Jeep's Rubicon-ready standard for off-roading has kept it out of the lucrative big sport/utility market for years, with no three-row-seating models to capture families trying to escape from minivans. Now Jeep has taken the Grand Cherokee's platform, squared up the sheetmetal and added two inches in overall length and four inches in height without stretching its 109.5-inch wheelbase, resulting in seating for seven and better cargo capacity without resorting to Expedition/Suburban-size heft and fuel economy.
The new Commander is available with the 5.7-liter Hemi V-8 with Multiple Displacement System cylinder shutoff, 4.7-liter SOHC V-8 and 3.7-liter V-6. The two V-8s offer plenty of power to move the big box over rugged desert environs. Its three rows of seats are mounted stadium-style, with the second row higher than the first, and the tight third row towering over both. With its stepped roof and Command-View skylight sunroofs, there's plenty of headroom and outward visibility for rear-seat occupants. The second and third rows easily flip down for a flat floor and 68.7 cubic feet of cargo space.
We drove two Commanders in Moab, Utah. The 4.7-liter had Quadratrac II standard locker differentials. Our go-anywhere Hemi had Quadra-Drive II with electronic limited-slip differentials (ELSD). Despite being larger, the Commander has similar approach/departure angles (34-/27-degree) to the the Grand Cherokee's.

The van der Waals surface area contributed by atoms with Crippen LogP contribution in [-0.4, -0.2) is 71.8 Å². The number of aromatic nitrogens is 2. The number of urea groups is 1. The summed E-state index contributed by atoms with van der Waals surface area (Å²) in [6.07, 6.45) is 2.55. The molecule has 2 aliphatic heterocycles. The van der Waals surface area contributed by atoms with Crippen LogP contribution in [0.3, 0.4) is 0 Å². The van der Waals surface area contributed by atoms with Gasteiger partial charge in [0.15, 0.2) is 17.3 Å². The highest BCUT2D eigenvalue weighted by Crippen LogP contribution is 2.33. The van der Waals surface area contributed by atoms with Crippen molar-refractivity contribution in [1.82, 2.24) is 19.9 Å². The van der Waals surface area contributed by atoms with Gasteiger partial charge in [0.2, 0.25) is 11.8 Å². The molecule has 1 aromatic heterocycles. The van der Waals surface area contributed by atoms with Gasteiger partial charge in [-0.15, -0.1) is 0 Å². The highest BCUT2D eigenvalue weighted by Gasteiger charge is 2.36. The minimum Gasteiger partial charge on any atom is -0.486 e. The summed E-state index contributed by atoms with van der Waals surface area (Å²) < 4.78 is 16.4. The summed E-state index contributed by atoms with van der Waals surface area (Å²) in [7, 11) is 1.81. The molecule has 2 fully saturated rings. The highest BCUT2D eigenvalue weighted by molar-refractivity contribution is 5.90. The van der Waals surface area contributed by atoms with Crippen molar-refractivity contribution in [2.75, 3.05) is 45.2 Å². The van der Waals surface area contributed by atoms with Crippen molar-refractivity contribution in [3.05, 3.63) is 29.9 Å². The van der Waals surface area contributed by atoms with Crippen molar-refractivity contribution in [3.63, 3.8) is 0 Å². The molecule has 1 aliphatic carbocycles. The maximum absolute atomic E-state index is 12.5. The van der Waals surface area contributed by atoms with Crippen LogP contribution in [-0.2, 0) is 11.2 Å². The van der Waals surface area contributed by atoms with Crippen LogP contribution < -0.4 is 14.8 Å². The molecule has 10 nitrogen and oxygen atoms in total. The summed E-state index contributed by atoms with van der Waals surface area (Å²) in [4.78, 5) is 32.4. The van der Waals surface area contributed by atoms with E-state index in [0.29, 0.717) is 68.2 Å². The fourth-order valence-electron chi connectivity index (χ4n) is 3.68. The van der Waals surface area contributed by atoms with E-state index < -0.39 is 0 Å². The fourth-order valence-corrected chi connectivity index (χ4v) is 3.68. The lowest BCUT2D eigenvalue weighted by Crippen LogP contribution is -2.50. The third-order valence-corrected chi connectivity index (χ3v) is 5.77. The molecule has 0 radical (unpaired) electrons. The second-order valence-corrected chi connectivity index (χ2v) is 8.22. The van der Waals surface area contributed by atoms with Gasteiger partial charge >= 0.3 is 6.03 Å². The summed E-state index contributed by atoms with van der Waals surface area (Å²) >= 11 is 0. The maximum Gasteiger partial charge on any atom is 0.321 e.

When climbing gets nasty, the Quadra-Drive II's electronic limited-slip front/center/rear diffs methodically deliver traction without the tire squealing and popping associated with traditional low-range "locker" transfer-case systems. The ELSD eliminates the crow-hopping experienced when you turn sharply while moving in 4Low. Quadra-Drive II incorporates other clever off-road aides like fully defeatable traction control and revised ratio throttle tip-in (when in low-range) to eliminate jerkiness during low-speed rock crawling.
The Commander also has two new safety features: Electronic Roll Mitigation, to deter rollovers, and special cradle bars that help contain rear impact energy to minimize crash forces exerted on passengers. An electronic stability program, advanced multistage airbags, traction control, and advanced anti-lock brakes are standard.